He also tentatively floated the idea that victims of press intrusion should be allowed to claim compensation from media organisations.
But Mr Smith reiterated his faith in the principle of self-regulation, saying he saw no case for privacy legislation. He welcomed the voluntary strengthening of the Press Complaints Commission's code of practice following the death of Diana in August.
Reforms include banning publication of pictures obtained illegally, or through persistent pursuit or "stalking", expanding the code's definition of private property, extending the definition of what constitutes a private life, and several other measures.
But Mr Smith, who first aired his views at a meeting of the Islington Victim Support scheme in north London, said he believed that the code needed further revision in some areas.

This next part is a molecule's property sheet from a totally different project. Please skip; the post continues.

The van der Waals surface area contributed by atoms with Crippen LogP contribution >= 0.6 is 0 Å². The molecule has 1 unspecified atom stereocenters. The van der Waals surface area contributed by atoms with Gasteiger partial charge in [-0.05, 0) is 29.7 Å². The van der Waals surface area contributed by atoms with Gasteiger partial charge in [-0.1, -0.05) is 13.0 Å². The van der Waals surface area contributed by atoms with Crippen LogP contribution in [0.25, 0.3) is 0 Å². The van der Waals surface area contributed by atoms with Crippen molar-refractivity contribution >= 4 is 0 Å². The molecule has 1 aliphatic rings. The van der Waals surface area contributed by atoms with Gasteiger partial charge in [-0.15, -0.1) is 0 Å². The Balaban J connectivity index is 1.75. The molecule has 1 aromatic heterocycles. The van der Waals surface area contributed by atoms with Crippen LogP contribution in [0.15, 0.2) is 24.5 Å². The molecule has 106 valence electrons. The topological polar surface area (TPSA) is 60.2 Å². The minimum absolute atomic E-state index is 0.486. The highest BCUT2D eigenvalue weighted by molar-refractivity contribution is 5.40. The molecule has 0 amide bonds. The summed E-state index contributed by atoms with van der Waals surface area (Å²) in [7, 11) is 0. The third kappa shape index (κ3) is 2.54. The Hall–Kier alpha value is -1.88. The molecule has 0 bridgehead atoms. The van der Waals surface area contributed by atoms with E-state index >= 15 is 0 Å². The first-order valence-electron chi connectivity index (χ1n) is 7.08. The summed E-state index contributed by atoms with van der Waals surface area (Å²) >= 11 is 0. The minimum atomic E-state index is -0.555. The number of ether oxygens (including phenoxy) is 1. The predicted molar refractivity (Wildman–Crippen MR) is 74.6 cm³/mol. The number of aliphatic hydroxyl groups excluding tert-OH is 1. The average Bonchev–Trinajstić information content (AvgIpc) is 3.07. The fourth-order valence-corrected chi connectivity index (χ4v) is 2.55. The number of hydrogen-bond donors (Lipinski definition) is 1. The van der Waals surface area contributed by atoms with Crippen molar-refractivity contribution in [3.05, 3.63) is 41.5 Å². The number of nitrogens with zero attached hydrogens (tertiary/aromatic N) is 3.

"I did say that the Code of Practice under the self-regulatory system needed to be strengthened in due course," he said.
"On the Code of Practice, we have already got the proposals that Lord Wakeham [PCC chairman] has brought forward strengthening the code. I made the point, a point I have made to Lord Wakeham, that once that is established, I believe there's a case for further strengthening."
His principal concern, he said, was for the victims of crime. "I'm particularly concerned that the victims of crime are better protected. Victims have become people of public interest through no fault or desire of their own - quite the contrary.
"Reporting them, seeking pictures, seeking interviews, that needs to be done with sensitivity."Reuse content